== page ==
11 October 2012
Article reproduced courtesy of ECB, see original article here
Assistant coach Toby Radford has paid tribute to Darren Sammy for leading a renaissance in West Indies cricket by guiding them to the World Twenty20 crown.
Sammy, often maligned after taking the captaincy in 2010 as many questioned his place in the XI, helped the Windies overcome hosts Sri Lanka on Sunday.
The triumph was a high point for a team unified by their St Lucian skipper - and Radford could not hide his delight for the 28-year-old.
The former Middlesex supremo, who helped set up West Indiesâ€™ performance centre before getting the call to assist Ottis Gibson, told ecb.co.uk: â€œHe (Sammy) has done a really good job on the field with the players.
â€œHe speaks very well publicly and in the team meetings; he is a good man and I am really pleased for him because he has had his detractors.
In conversation with ecb.co.uk, Toby Radford talked up Darren Sammy's influence on West Indies' World Twenty20 triumph in Sri Lanka
â€œPeople have been critical of him but he has just sort of kept going and always worked with a smile on his face. I know the hard work heâ€™s put in and what heâ€™s put up with.
â€œHis philosophy is interesting. He says â€˜We are on this planet for a short time; if people do not like me then that is their problemâ€™. Bad things do not bother him and I think itâ€™s a good philosophy.
â€œHe keeps a smile on his face and, in the end, you get where you want to go. I am really pleased for him and for everyone involved, Gibbo and everyone else.â€
While Windies teams in recent times have all too often been overshadowed by fractions in the camp, Sammy and Gibson have combined to bring a harmony - the results of which are evident on the field.
â€œItâ€™s important that the captain and coach work well together,â€ added Radford. â€œThey have got to come up with the plans off the field that have to be delivered on it.
â€œIf those two have got different ideas, I do not think it would ever work. They are very close, they do work well together and I think Sammy has been exemplary as a leader.
â€œThe team we had (for the World Twenty20) is full of all-stars; there are a few millionaires in there who have been around the world and dominated.
â€œWhat he (Sammy) has done well is taking their advice and getting them together as a group, which is not easy - itâ€™s a management skill.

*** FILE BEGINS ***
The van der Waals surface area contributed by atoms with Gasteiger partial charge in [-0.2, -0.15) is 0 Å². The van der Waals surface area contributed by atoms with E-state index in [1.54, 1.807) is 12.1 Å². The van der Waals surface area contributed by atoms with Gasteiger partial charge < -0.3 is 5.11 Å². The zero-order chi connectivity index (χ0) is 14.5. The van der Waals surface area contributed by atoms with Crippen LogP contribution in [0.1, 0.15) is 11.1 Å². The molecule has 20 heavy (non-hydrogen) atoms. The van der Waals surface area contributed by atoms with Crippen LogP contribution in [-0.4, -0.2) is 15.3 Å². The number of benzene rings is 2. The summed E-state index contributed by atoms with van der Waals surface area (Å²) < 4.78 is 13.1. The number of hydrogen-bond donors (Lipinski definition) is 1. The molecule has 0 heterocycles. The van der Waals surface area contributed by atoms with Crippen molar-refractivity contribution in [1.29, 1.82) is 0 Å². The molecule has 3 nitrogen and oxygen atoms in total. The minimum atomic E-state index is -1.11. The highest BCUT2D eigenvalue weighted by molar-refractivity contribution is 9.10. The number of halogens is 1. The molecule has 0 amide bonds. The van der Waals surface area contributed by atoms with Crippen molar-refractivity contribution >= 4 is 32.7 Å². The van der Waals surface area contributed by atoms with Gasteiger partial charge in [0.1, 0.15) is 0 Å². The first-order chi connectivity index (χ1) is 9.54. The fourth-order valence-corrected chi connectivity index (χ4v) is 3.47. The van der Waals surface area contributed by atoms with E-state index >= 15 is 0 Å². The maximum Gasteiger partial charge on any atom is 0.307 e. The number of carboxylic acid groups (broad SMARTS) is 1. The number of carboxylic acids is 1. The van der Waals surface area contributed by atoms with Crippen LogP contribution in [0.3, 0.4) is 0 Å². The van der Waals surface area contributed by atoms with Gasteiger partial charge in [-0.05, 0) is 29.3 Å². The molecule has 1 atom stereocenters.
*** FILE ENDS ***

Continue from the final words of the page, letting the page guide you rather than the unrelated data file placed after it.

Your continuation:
â€œEveryone thinks itâ€™s their team. Rather than feeling like youâ€™re being pulled down the road, you are having an input.â€
The Sammy-Gibson axis has no doubt been important, yet West Indies have also been boosted by the return of superstar opener Chris Gayle.
The 33-year-old ended a long exile from international cricket against England this summer, committing to representing the Windies in all forms.
He was, predictably, one of the stars of the World Twenty20, with his performances leaving many - including Radford - in awe.
Radford felt Marlon Samuels' brilliant 76 was the main reason West Indies beat Sri Lanka in the final. "Without that innings, I do not think we would have won," the assistant coach admitted
â€œItâ€™s massive (to have him back),â€ said Radford. â€œI see opposition almost shudder when he turns up because his presence at the crease is dominant.
â€œHe is a huge force for us and his presence gives confidence to younger players as well. They learn from him; how can you not if youâ€™re batting at the other end?
â€œHeâ€™s a world-class player. Nothing really seems to faze him and when he walks over that line, you get a top-class batter who is focussed 100 per cent.â€
Gayle often gets many of the plaudits, yet, though he has been excellent since returning for the Windies, Marlon Samuels has been the sideâ€™s outstanding player in the last few months.
That was more evident than ever in Sundayâ€™s showpiece finale, when he almost single-handedly took West Indies to victory with a 56-ball 78, including five sixes.
Radford added: â€œHis (resurgence) came on the back of a time when he really struggled in March/April time against Australia.
â€œSince then, he has been phenomenal against England, New Zealand and in this â€˜World Cupâ€™. He is incredibly consistent at the moment.
â€œHe works his way in and can then hit almost as hard as Chris; some of the shots against (Lasith) Malinga were wonderful. He won that game. Without that innings, I do not think we would have won that match.
â€œHeâ€™s similar to Chris off the field in terms of being calm, but once you get that focus, he is 100 per cent on the job and nine times out of 10 gets it done.â€